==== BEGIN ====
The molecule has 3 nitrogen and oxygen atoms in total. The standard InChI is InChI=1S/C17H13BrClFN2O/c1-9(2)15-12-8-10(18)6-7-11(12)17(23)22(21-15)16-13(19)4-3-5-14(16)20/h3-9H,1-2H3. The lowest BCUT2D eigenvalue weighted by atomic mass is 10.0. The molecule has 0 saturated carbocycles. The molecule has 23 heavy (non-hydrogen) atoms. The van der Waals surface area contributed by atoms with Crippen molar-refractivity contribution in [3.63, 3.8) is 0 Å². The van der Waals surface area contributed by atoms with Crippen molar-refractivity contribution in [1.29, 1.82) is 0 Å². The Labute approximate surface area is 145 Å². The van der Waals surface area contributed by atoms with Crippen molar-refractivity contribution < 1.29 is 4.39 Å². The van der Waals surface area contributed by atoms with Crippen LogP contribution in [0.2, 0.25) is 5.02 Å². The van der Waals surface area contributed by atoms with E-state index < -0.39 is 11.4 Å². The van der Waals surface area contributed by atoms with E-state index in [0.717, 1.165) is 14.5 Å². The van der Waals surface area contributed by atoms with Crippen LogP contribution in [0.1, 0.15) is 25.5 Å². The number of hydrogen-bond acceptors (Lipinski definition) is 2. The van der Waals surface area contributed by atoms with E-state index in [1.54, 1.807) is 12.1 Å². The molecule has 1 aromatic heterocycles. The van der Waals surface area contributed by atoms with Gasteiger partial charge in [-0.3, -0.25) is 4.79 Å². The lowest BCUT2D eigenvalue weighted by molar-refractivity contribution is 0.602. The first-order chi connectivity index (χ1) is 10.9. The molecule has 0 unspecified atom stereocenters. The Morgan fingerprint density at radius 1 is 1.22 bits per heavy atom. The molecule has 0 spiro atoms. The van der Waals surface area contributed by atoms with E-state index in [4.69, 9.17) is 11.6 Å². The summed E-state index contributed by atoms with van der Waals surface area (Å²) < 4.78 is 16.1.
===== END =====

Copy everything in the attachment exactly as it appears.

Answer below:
The molecule has 3 nitrogen and oxygen atoms in total. The standard InChI is InChI=1S/C17H13BrClFN2O/c1-9(2)15-12-8-10(18)6-7-11(12)17(23)22(21-15)16-13(19)4-3-5-14(16)20/h3-9H,1-2H3. The lowest BCUT2D eigenvalue weighted by atomic mass is 10.0. The molecule has 0 saturated carbocycles. The molecule has 23 heavy (non-hydrogen) atoms. The van der Waals surface area contributed by atoms with Crippen molar-refractivity contribution in [3.63, 3.8) is 0 Å². The van der Waals surface area contributed by atoms with Crippen molar-refractivity contribution in [1.29, 1.82) is 0 Å². The Labute approximate surface area is 145 Å². The van der Waals surface area contributed by atoms with Crippen molar-refractivity contribution < 1.29 is 4.39 Å². The van der Waals surface area contributed by atoms with Crippen LogP contribution in [0.2, 0.25) is 5.02 Å². The van der Waals surface area contributed by atoms with E-state index < -0.39 is 11.4 Å². The van der Waals surface area contributed by atoms with E-state index in [0.717, 1.165) is 14.5 Å². The van der Waals surface area contributed by atoms with Crippen LogP contribution in [0.1, 0.15) is 25.5 Å². The number of hydrogen-bond acceptors (Lipinski definition) is 2. The van der Waals surface area contributed by atoms with E-state index in [1.54, 1.807) is 12.1 Å². The molecule has 1 aromatic heterocycles. The van der Waals surface area contributed by atoms with Gasteiger partial charge in [-0.3, -0.25) is 4.79 Å². The lowest BCUT2D eigenvalue weighted by molar-refractivity contribution is 0.602. The first-order chi connectivity index (χ1) is 10.9. The molecule has 0 unspecified atom stereocenters. The Morgan fingerprint density at radius 1 is 1.22 bits per heavy atom. The molecule has 0 spiro atoms. The van der Waals surface area contributed by atoms with E-state index in [4.69, 9.17) is 11.6 Å². The summed E-state index contributed by atoms with van der Waals surface area (Å²) < 4.78 is 16.1.